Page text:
Medline ® Abstract for Reference 72
of 'Neurogenic pulmonary edema'
Neurogenic inflammation in the airways. I. Neurogenic stimulation induces plasma protein extravasation into the rat airway lumen.
Kowalski ML, Didier A, Kaliner MA
Am Rev Respir Dis. 1989;140(1):101.
Activation of sensory nerves in rodent airways results in microvascular permeability and edema formation, presumably due to release of vasoactive neuropeptides from the nerve endings. We examined the possibility that neurogenic stimulation may also induce movement of plasma proteins into the airway lumen. Neurogenic plasma protein extravasation (PPE) was induced in Sprague-Dawley rats by electrical stimulation of both vagal nerves (EVS) at 10 V, 5 ms, 20 Hz. After 90 s of EVS, histologic examination showed Monastral blue B, a macromolecular tracer, extravasated within the endothelium of vessels in the subepithelial layer of the tracheobronchial mucosa. In animals given 125I-labeled albumin intravenously, PPE was quantitated as microliters of plasma deposited into the airways, lung, and tracheobronchial (TB) and bronchoalveolar (BA) lavages. One minute of EVS induced an immediate increase in PPE in the tracheal (+117%) and bronchial wall (+125%) but not in the peripheral lung. There was a concomitant increase in the 125I-labeled albumin recovered from both TB fluid (net increase, 1.29 microliter of plasma = +259%) and BA fluid (net increase, 2.79 microliters of plasma = +107%). In addition, both total protein and endogenous albumin concentrations in TB fluid also increased after EVS. The albumin/total protein ratio (the albumin percentage) in TB lavages was also significantly increased (1.4 x, 1.7 x, and 2.5 x in three separate experiments, respectively), indicating the vascular origin of the increased luminal proteins. Neither cholinergic (atropine) nor adrenergic blockade (phentolamine + propranolol) influenced EVS-induced PPE into the airway walls or movement of radiolabeled albumin into the airway lumen.(ABSTRACT TRUNCATED AT 250 WORDS)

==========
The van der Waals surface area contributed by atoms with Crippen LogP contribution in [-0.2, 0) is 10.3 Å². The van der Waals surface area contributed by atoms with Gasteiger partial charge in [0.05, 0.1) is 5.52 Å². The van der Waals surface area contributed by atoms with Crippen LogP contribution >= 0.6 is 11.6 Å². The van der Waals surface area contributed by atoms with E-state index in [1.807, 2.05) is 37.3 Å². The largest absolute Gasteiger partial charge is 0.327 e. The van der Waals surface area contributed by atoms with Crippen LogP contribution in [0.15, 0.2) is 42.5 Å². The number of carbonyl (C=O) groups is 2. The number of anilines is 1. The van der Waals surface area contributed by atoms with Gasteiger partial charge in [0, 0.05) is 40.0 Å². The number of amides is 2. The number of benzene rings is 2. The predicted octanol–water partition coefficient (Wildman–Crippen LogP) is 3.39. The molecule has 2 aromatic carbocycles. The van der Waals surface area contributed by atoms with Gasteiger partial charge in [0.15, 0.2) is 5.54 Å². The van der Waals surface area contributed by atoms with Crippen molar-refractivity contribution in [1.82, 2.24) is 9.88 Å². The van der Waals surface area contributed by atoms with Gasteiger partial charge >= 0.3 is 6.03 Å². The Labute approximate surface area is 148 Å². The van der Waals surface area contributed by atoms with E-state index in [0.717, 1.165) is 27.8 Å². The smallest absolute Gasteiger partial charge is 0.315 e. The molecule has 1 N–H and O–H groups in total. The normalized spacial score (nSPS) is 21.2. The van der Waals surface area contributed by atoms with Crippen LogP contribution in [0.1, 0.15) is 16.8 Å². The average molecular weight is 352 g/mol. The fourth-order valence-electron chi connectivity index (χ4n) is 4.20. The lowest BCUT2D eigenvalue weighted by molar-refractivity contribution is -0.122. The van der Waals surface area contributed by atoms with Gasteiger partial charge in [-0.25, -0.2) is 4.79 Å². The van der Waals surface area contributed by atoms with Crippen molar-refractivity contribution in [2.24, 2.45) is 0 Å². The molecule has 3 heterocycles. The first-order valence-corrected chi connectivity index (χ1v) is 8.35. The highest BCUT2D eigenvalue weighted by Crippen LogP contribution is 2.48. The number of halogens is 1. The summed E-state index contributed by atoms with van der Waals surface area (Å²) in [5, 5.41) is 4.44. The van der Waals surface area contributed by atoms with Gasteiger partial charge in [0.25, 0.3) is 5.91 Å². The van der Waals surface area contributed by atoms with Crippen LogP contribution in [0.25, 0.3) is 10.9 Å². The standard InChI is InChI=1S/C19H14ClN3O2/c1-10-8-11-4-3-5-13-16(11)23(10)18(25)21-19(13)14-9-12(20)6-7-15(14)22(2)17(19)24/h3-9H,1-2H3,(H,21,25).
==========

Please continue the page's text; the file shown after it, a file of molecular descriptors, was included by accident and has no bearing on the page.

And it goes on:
Allergic Diseases Section, National Institute of Allergy and Infectious Diseases, Bethesda, MD 20892.